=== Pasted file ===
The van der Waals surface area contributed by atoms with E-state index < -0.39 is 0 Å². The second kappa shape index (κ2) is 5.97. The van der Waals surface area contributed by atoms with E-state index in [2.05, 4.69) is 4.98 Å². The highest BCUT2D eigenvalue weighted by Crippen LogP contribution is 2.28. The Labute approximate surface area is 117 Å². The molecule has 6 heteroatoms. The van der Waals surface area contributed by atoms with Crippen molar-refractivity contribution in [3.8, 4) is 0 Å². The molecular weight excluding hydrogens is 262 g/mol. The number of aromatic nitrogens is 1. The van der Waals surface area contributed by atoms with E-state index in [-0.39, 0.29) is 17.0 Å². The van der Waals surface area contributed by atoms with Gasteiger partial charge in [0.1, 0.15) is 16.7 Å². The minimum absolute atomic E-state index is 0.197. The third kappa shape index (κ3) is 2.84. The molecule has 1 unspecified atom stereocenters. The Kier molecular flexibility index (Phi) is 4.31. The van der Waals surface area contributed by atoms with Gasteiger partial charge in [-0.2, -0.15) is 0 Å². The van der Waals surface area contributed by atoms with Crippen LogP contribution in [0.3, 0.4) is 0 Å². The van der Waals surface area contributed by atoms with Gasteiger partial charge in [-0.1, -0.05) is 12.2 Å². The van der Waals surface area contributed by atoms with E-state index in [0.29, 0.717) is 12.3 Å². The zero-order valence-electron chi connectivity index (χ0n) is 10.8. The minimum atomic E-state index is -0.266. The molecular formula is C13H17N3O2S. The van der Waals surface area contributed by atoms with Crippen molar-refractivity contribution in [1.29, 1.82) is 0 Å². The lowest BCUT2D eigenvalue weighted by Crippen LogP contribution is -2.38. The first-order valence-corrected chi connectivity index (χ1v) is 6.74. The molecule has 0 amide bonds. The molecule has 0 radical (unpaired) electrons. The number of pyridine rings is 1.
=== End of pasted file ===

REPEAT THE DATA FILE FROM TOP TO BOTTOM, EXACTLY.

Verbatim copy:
The van der Waals surface area contributed by atoms with E-state index < -0.39 is 0 Å². The second kappa shape index (κ2) is 5.97. The van der Waals surface area contributed by atoms with E-state index in [2.05, 4.69) is 4.98 Å². The highest BCUT2D eigenvalue weighted by Crippen LogP contribution is 2.28. The Labute approximate surface area is 117 Å². The molecule has 6 heteroatoms. The van der Waals surface area contributed by atoms with Crippen molar-refractivity contribution in [3.8, 4) is 0 Å². The molecular weight excluding hydrogens is 262 g/mol. The number of aromatic nitrogens is 1. The van der Waals surface area contributed by atoms with E-state index in [-0.39, 0.29) is 17.0 Å². The van der Waals surface area contributed by atoms with Gasteiger partial charge in [0.1, 0.15) is 16.7 Å². The minimum absolute atomic E-state index is 0.197. The third kappa shape index (κ3) is 2.84. The molecule has 1 unspecified atom stereocenters. The Kier molecular flexibility index (Phi) is 4.31. The van der Waals surface area contributed by atoms with Gasteiger partial charge in [-0.2, -0.15) is 0 Å². The van der Waals surface area contributed by atoms with Crippen LogP contribution in [0.3, 0.4) is 0 Å². The van der Waals surface area contributed by atoms with Gasteiger partial charge in [-0.1, -0.05) is 12.2 Å². The van der Waals surface area contributed by atoms with E-state index in [0.29, 0.717) is 12.3 Å². The zero-order valence-electron chi connectivity index (χ0n) is 10.8. The minimum atomic E-state index is -0.266. The molecular formula is C13H17N3O2S. The van der Waals surface area contributed by atoms with Crippen molar-refractivity contribution in [1.29, 1.82) is 0 Å². The lowest BCUT2D eigenvalue weighted by Crippen LogP contribution is -2.38. The first-order valence-corrected chi connectivity index (χ1v) is 6.74. The molecule has 0 amide bonds. The molecule has 0 radical (unpaired) electrons. The number of pyridine rings is 1.